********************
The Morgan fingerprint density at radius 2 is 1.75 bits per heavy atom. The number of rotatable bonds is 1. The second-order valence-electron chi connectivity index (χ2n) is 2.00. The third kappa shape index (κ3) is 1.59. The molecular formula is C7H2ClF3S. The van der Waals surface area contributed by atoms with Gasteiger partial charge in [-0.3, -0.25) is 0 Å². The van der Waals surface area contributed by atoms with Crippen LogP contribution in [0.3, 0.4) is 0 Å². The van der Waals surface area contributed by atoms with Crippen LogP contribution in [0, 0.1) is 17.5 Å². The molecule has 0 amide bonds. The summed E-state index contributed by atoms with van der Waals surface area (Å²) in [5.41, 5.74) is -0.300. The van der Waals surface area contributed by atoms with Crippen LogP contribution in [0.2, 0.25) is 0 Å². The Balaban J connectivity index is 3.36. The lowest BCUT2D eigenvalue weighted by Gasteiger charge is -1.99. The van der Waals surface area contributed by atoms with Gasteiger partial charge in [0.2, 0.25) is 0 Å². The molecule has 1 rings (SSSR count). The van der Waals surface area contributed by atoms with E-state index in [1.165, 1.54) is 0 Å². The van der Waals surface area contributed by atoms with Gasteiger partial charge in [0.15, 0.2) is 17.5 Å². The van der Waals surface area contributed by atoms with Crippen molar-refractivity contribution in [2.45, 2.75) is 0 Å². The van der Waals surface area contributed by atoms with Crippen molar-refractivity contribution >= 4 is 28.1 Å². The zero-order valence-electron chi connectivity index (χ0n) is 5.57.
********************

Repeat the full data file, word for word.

The Morgan fingerprint density at radius 2 is 1.75 bits per heavy atom. The number of rotatable bonds is 1. The second-order valence-electron chi connectivity index (χ2n) is 2.00. The third kappa shape index (κ3) is 1.59. The molecular formula is C7H2ClF3S. The van der Waals surface area contributed by atoms with Gasteiger partial charge in [-0.3, -0.25) is 0 Å². The van der Waals surface area contributed by atoms with Crippen LogP contribution in [0.3, 0.4) is 0 Å². The van der Waals surface area contributed by atoms with Crippen LogP contribution in [0, 0.1) is 17.5 Å². The molecule has 0 amide bonds. The summed E-state index contributed by atoms with van der Waals surface area (Å²) in [5.41, 5.74) is -0.300. The van der Waals surface area contributed by atoms with Crippen LogP contribution in [0.2, 0.25) is 0 Å². The Balaban J connectivity index is 3.36. The lowest BCUT2D eigenvalue weighted by Gasteiger charge is -1.99. The van der Waals surface area contributed by atoms with Gasteiger partial charge in [0.2, 0.25) is 0 Å². The molecule has 1 rings (SSSR count). The van der Waals surface area contributed by atoms with E-state index in [1.165, 1.54) is 0 Å². The van der Waals surface area contributed by atoms with Gasteiger partial charge in [0.15, 0.2) is 17.5 Å². The van der Waals surface area contributed by atoms with Crippen molar-refractivity contribution in [2.45, 2.75) is 0 Å². The van der Waals surface area contributed by atoms with Crippen molar-refractivity contribution >= 4 is 28.1 Å². The zero-order valence-electron chi connectivity index (χ0n) is 5.57.